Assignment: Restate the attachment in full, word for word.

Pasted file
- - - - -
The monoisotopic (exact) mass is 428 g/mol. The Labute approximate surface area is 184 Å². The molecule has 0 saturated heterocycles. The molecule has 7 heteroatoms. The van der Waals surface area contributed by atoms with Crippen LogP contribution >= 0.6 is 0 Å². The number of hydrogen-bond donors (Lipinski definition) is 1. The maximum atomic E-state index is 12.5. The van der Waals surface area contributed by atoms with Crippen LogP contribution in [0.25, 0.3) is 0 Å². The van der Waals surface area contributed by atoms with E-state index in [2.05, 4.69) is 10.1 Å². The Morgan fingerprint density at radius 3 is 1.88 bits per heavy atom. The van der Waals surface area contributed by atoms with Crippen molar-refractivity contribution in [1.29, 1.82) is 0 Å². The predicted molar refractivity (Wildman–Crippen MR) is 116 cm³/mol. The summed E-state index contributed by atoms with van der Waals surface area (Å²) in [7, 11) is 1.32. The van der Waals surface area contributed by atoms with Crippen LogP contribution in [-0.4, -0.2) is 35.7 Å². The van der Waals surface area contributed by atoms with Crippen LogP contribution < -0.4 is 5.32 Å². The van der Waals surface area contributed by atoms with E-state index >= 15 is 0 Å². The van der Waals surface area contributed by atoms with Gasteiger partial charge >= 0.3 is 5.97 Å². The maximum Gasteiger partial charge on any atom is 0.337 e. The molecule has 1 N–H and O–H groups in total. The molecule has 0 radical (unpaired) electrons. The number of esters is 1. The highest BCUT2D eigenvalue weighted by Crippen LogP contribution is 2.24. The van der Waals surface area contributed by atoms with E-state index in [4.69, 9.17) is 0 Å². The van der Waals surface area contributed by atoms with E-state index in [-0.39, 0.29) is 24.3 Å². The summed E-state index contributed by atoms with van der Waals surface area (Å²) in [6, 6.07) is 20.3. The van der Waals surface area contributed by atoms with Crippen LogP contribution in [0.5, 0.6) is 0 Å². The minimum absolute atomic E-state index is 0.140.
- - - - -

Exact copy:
The monoisotopic (exact) mass is 428 g/mol. The Labute approximate surface area is 184 Å². The molecule has 0 saturated heterocycles. The molecule has 7 heteroatoms. The van der Waals surface area contributed by atoms with Crippen LogP contribution >= 0.6 is 0 Å². The number of hydrogen-bond donors (Lipinski definition) is 1. The maximum atomic E-state index is 12.5. The van der Waals surface area contributed by atoms with Crippen LogP contribution in [0.25, 0.3) is 0 Å². The van der Waals surface area contributed by atoms with E-state index in [2.05, 4.69) is 10.1 Å². The Morgan fingerprint density at radius 3 is 1.88 bits per heavy atom. The van der Waals surface area contributed by atoms with Crippen molar-refractivity contribution in [1.29, 1.82) is 0 Å². The predicted molar refractivity (Wildman–Crippen MR) is 116 cm³/mol. The summed E-state index contributed by atoms with van der Waals surface area (Å²) in [7, 11) is 1.32. The van der Waals surface area contributed by atoms with Crippen LogP contribution in [-0.4, -0.2) is 35.7 Å². The van der Waals surface area contributed by atoms with Crippen LogP contribution < -0.4 is 5.32 Å². The van der Waals surface area contributed by atoms with E-state index >= 15 is 0 Å². The van der Waals surface area contributed by atoms with Gasteiger partial charge >= 0.3 is 5.97 Å². The maximum Gasteiger partial charge on any atom is 0.337 e. The molecule has 1 N–H and O–H groups in total. The molecule has 0 radical (unpaired) electrons. The number of esters is 1. The highest BCUT2D eigenvalue weighted by Crippen LogP contribution is 2.24. The van der Waals surface area contributed by atoms with E-state index in [4.69, 9.17) is 0 Å². The van der Waals surface area contributed by atoms with E-state index in [-0.39, 0.29) is 24.3 Å². The summed E-state index contributed by atoms with van der Waals surface area (Å²) in [6, 6.07) is 20.3. The van der Waals surface area contributed by atoms with Crippen LogP contribution in [0.5, 0.6) is 0 Å². The minimum absolute atomic E-state index is 0.140.